From the ADA (Americans with Disabilities Act) standpoint, the most important thing the job description does is to delineate the essential functions. This is because employees with disabilities must be able to accomplish the essential functions of the job with or without reasonable accommodation. Inability to perform nonessential functions does not disqualify the individual.
Here are a few pointers:
A function may be essential in one setting, but nonessential in another. For example, if a worker spends 90 percent of his/her time operating a particular piece of machinery, that’s an essential function of his/her job. But how about for the person who operates that machine during the regular operator’s lunch hour? That might be essential if:
The machine has to keep running (say it’s filled with molten plastic that would congeal if it stops running), and there’s no one else who can be trained to run the machine.
However, if the plant has 30 people who are trained to operate that piece of machinery, the task of running it over the lunch hour wouldn’t be essential.
The point? It’s not necessarily the percentage of time a person spends on the task that makes it essential. The setting and situation have to be taken into account as well.
Describe an essential function more as an outcome than a method. For example:
- Not “uses hand truck to move heavy boxes,” but “moves heavy boxes.”
- Not “walks from station to station,” but “moves from station to station.”
Do it now, not after the fact. If you try to craft your essential functions list after someone raises a complaint, it won’t be credible.
How to Determine ‘Essential’
Here are some questions you can use to determine whether a job function is essential:
- Does the position exist to perform this job function? (That would make it essential.)
- What is the employer’s judgment regarding which functions or job requirements are essential? (The employer’s view will be given due weight, but won’t be determinative on its own.)
- Would the position be fundamentally altered if this function or job responsibility were altered? (That suggests that it’s essential.)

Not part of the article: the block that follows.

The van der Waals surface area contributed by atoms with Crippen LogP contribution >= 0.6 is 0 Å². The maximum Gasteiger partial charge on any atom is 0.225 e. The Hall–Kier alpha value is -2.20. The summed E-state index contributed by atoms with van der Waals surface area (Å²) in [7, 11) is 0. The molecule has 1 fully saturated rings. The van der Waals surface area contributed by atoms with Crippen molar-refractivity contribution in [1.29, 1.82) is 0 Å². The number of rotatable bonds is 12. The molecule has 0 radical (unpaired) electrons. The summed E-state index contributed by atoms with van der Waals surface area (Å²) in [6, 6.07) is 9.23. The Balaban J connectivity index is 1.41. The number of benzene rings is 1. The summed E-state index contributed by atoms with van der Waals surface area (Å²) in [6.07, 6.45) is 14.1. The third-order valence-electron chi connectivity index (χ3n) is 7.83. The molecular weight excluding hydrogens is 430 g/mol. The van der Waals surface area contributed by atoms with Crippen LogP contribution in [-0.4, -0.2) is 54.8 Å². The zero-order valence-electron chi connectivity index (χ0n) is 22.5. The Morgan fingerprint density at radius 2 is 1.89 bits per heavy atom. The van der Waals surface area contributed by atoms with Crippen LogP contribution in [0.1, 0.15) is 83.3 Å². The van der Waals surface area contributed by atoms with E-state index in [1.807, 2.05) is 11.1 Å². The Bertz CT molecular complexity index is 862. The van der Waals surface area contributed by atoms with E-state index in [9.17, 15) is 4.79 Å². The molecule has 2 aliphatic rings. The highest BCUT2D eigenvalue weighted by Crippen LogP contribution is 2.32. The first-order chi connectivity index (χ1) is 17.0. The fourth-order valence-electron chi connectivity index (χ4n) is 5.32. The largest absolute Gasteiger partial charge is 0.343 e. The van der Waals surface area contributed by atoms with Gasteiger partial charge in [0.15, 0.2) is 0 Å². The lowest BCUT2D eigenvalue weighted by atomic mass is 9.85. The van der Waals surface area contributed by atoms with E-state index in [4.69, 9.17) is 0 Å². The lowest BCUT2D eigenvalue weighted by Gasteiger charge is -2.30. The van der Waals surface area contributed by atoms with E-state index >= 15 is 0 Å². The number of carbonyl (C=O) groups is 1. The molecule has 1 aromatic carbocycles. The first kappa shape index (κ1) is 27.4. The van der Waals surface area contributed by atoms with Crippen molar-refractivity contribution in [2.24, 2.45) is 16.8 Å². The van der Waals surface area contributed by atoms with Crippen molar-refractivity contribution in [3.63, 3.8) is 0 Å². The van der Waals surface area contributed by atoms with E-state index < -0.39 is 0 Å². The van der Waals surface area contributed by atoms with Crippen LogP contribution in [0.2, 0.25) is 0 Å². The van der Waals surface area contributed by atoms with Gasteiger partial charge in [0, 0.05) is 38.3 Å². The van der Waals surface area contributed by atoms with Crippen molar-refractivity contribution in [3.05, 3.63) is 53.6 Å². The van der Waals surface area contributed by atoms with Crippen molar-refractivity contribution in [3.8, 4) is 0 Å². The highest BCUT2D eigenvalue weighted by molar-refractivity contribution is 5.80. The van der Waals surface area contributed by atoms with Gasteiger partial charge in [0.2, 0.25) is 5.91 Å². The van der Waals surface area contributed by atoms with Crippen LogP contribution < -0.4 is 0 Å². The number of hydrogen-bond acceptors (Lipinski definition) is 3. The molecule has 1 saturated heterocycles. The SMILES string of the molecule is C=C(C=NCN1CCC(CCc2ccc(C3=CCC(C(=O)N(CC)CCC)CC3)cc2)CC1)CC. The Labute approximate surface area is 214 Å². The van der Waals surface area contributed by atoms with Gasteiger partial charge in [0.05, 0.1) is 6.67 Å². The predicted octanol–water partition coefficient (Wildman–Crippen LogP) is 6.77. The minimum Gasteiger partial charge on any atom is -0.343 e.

- Is the number of employees to whom this function or job requirement could be given limited? (If yes, that makes it harder to pass off this function.)
- Is this a highly specialized function or job requirement? (Again, that makes it harder to cross-train someone else to do it.)
- What would be the consequences if this function or job requirement were not included? (If there are no consequences, it’s likely not essential.)
- Does the current or past incumbent perform this function or job requirement? (If not, it’s probably not essential.)
- Are the essential functions of this job linked to a specific location? (This could make it more difficult for others to take on this responsibility.)
In addition to making your essential/nonessential determination, it’s helpful to pin duties down with a clear description of requirements and conditions. You might mention:
- Supervision (how much, how often)
- Physical requirements (e.g., sitting, standing, grasping). For lifting or carrying, also specify pounds (e.g., able to lift 25 pound several times each day).
- Mental requirements (e.g., thinking analytically), discriminating colors, making decisions, remembering names)
- Performance requirements (e.g., staying organized, meeting deadlines, attending meetings)
- Environmental factors (e.g., inside/outside, hot/cold, dusty, odors, fumes)
- Tools and equipment (e.g., computer, forklift, respirator)
- Other requirements (e.g., certificate, license, education)
While it is important to be detailed and precise, be sure that all the elements you list are true. If several of the things listed are not true, that inaccuracy will color everything you claim. (For example, if you say “lifts 25 pounds daily” but the person in the job never actually does that, your essential functions won’t mean much.)